I told Daniel this morning I feel like I am living in a suspended reality.
Christians are voting for the most radically pro-abortion candidate we've ever seen.
There are questions of this man's citizenship--conflicting stories about his place of birth and a refusal by his campaign to release his actual birth certificate.
Evidence has been presented of his ties with anti-American, anti-Semite groups, preachers, and terrorists.
He claims he wants to cut taxes for the middle class, but go after big business. Do people not realize that when we tax big businesses we are really taxing ourselves? How do you think they make up for the cost? Maybe raising prices?
He wants to tax Big Oil, the democrats say "hurrah!" And when Big Oil raises gas prices to compensate for taxes, the democrats cry foul...
People are embracing socialist ideas with delight. They want the Federal government to tell them where and how they can educate their children, they want the Federal government to take their money and distribute it to the "poor" and the "helpless"--as if wealth is accumulated by good fortune and luck.
As Mark Steyn of the National Review Online puts it:
The spirit of the age is: Ask not what your country can do for you, demand it. Why can’t the government sort out my health care? Why can’t they pick up my mortgage?
In his first inaugural address, Calvin Coolidge said: “I favor the policy of economy, not because I wish to save money, but because I wish to save people.” That’s true in a more profound sense than he could have foreseen.
You can read the entire article here.
I'm not saying McCain is the "messiah" or the answer to all our problems. He's not at all. But doesn't it disturb you at all when you hear interview clips with Obama from 2001 where he says things like (emphasis added by me):
If you look at the victories and failures of the civil rights movement and its litigation strategy in the court, I think where it succeeded was to vest formal rights in previously dispossessed peoples. So that I would now have the right to vote, I would now be able to sit at the lunch counter and order and as long as I could pay for it I’d be okay.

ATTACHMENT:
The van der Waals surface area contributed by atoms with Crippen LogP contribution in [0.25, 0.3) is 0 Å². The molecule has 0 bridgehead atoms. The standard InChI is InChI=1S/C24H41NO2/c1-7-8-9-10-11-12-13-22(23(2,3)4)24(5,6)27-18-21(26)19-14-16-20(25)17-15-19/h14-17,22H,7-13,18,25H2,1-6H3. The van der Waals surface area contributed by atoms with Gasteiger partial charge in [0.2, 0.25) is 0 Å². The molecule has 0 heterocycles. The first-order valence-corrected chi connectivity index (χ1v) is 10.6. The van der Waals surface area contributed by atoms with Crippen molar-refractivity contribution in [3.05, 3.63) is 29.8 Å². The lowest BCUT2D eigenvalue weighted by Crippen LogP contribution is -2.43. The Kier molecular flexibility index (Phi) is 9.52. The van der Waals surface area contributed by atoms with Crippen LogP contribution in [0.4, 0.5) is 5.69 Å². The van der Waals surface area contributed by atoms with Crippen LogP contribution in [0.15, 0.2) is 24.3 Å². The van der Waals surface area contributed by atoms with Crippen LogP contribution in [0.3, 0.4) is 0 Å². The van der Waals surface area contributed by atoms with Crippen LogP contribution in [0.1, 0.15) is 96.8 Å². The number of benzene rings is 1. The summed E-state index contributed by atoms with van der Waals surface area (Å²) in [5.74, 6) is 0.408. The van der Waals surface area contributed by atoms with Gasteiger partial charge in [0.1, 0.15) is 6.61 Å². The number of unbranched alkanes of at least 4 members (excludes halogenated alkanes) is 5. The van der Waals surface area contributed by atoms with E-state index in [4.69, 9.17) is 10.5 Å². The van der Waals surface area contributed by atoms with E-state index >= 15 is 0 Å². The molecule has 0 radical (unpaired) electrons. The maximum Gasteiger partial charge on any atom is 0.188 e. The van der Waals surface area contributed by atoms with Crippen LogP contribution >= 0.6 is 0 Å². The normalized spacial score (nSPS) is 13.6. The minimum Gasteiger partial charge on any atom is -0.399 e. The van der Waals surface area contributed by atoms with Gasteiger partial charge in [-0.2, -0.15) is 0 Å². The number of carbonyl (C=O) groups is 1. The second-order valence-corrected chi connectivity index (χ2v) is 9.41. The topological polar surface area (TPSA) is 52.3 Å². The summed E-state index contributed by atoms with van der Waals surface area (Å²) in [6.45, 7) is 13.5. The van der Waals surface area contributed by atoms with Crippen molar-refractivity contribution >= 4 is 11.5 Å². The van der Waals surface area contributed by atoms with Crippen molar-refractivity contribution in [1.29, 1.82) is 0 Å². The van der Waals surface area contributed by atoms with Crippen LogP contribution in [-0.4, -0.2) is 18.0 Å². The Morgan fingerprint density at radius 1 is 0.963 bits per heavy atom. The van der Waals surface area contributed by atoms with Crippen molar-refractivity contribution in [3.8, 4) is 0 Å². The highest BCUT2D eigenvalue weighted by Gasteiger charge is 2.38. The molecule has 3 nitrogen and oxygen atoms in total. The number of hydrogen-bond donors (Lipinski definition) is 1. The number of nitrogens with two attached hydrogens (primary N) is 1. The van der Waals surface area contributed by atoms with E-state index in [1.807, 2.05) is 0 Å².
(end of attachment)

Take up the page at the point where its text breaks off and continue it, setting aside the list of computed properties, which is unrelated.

But the Supreme Court never ventured into the issues of redistribution of wealth and sort of more basic issues of political and economic justice in this society. And to that extent as radical as people tried to characterize the Warren court, it wasn’t that radical. It didn’t break free from the essential constraints that were placed by the founding fathers in the Constitution, at least as it’s been interpreted, and the Warren court interpreted it in the same way that generally the Constitution is a charter of negative liberties. It says what the states can’t do to you, it says what the federal government can’t do to you, but it doesn’t say what the federal government or the state government must do on your behalf. And that hasn’t shifted. One of the I think tragedies of the civil rights movement was because the civil rights movement became so court focused, I think that there was a tendency to lose track of the political and community organizing and activities on the ground that are able to put together the actual coalitions of power through which you bring about redistributed change and in some ways we still suffer from that.
So tell me. What is going on??